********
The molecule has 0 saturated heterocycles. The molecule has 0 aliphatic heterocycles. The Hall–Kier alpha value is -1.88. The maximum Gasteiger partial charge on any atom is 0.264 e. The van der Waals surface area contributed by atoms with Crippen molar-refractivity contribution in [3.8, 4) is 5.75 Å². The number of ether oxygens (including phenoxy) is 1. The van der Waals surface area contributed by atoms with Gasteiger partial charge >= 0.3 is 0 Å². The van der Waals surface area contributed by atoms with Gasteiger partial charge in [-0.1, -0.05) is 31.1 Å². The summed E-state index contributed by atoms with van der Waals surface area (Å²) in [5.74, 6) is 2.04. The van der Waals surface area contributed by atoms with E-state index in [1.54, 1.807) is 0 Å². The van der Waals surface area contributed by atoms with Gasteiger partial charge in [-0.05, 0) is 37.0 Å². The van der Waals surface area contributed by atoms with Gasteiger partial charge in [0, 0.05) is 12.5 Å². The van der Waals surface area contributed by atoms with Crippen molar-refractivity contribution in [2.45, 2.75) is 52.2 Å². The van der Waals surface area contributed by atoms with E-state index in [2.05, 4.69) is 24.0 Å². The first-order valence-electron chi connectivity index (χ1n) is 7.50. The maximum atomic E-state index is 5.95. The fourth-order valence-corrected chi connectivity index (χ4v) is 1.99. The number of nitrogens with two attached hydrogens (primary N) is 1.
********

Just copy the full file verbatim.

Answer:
The molecule has 0 saturated heterocycles. The molecule has 0 aliphatic heterocycles. The Hall–Kier alpha value is -1.88. The maximum Gasteiger partial charge on any atom is 0.264 e. The van der Waals surface area contributed by atoms with Crippen molar-refractivity contribution in [3.8, 4) is 5.75 Å². The number of ether oxygens (including phenoxy) is 1. The van der Waals surface area contributed by atoms with Gasteiger partial charge >= 0.3 is 0 Å². The van der Waals surface area contributed by atoms with Gasteiger partial charge in [-0.1, -0.05) is 31.1 Å². The summed E-state index contributed by atoms with van der Waals surface area (Å²) in [5.74, 6) is 2.04. The van der Waals surface area contributed by atoms with E-state index in [1.54, 1.807) is 0 Å². The van der Waals surface area contributed by atoms with Gasteiger partial charge in [-0.05, 0) is 37.0 Å². The van der Waals surface area contributed by atoms with Gasteiger partial charge in [0, 0.05) is 12.5 Å². The van der Waals surface area contributed by atoms with Crippen molar-refractivity contribution in [2.45, 2.75) is 52.2 Å². The van der Waals surface area contributed by atoms with E-state index in [2.05, 4.69) is 24.0 Å². The first-order valence-electron chi connectivity index (χ1n) is 7.50. The maximum atomic E-state index is 5.95. The fourth-order valence-corrected chi connectivity index (χ4v) is 1.99. The number of nitrogens with two attached hydrogens (primary N) is 1.